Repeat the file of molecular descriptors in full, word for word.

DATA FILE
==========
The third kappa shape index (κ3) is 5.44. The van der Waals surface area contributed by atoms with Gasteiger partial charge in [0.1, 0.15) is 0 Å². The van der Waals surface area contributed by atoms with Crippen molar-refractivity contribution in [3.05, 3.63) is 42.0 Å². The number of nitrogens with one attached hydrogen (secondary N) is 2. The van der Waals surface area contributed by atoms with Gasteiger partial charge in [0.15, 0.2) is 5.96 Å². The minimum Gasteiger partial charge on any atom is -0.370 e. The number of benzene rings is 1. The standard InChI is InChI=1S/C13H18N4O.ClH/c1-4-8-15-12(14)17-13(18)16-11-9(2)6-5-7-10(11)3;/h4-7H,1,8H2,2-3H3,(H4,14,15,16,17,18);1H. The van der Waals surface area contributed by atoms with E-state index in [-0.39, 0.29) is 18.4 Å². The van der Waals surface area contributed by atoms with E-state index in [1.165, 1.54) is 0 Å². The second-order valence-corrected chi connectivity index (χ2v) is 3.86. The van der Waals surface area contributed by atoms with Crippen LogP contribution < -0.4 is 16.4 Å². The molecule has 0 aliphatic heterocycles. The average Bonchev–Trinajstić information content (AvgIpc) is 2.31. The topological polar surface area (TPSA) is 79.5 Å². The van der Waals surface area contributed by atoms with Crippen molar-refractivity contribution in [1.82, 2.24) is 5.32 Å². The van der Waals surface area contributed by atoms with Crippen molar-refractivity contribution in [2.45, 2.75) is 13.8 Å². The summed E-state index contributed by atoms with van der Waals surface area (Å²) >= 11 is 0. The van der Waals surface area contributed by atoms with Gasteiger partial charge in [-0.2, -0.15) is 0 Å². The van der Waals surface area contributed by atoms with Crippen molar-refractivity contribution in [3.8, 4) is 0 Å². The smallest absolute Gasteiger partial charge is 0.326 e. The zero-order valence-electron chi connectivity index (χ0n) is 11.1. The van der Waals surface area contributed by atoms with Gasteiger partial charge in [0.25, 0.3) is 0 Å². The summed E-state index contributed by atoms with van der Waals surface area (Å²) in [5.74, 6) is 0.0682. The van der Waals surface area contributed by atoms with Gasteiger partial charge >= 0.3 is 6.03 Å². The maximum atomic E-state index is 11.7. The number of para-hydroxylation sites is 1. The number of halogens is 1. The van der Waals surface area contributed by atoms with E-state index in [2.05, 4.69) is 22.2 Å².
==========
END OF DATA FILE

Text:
The third kappa shape index (κ3) is 5.44. The van der Waals surface area contributed by atoms with Gasteiger partial charge in [0.1, 0.15) is 0 Å². The van der Waals surface area contributed by atoms with Crippen molar-refractivity contribution in [3.05, 3.63) is 42.0 Å². The number of nitrogens with one attached hydrogen (secondary N) is 2. The van der Waals surface area contributed by atoms with Gasteiger partial charge in [0.15, 0.2) is 5.96 Å². The minimum Gasteiger partial charge on any atom is -0.370 e. The number of benzene rings is 1. The standard InChI is InChI=1S/C13H18N4O.ClH/c1-4-8-15-12(14)17-13(18)16-11-9(2)6-5-7-10(11)3;/h4-7H,1,8H2,2-3H3,(H4,14,15,16,17,18);1H. The van der Waals surface area contributed by atoms with E-state index in [-0.39, 0.29) is 18.4 Å². The van der Waals surface area contributed by atoms with E-state index in [1.165, 1.54) is 0 Å². The second-order valence-corrected chi connectivity index (χ2v) is 3.86. The van der Waals surface area contributed by atoms with Crippen LogP contribution < -0.4 is 16.4 Å². The molecule has 0 aliphatic heterocycles. The average Bonchev–Trinajstić information content (AvgIpc) is 2.31. The topological polar surface area (TPSA) is 79.5 Å². The van der Waals surface area contributed by atoms with Crippen molar-refractivity contribution in [1.82, 2.24) is 5.32 Å². The van der Waals surface area contributed by atoms with Crippen molar-refractivity contribution in [2.45, 2.75) is 13.8 Å². The summed E-state index contributed by atoms with van der Waals surface area (Å²) >= 11 is 0. The van der Waals surface area contributed by atoms with Gasteiger partial charge in [-0.2, -0.15) is 0 Å². The van der Waals surface area contributed by atoms with Crippen molar-refractivity contribution in [3.8, 4) is 0 Å². The smallest absolute Gasteiger partial charge is 0.326 e. The zero-order valence-electron chi connectivity index (χ0n) is 11.1. The van der Waals surface area contributed by atoms with Gasteiger partial charge in [0.25, 0.3) is 0 Å². The summed E-state index contributed by atoms with van der Waals surface area (Å²) in [5.74, 6) is 0.0682. The van der Waals surface area contributed by atoms with Gasteiger partial charge >= 0.3 is 6.03 Å². The maximum atomic E-state index is 11.7. The number of para-hydroxylation sites is 1. The number of halogens is 1. The van der Waals surface area contributed by atoms with E-state index in [2.05, 4.69) is 22.2 Å².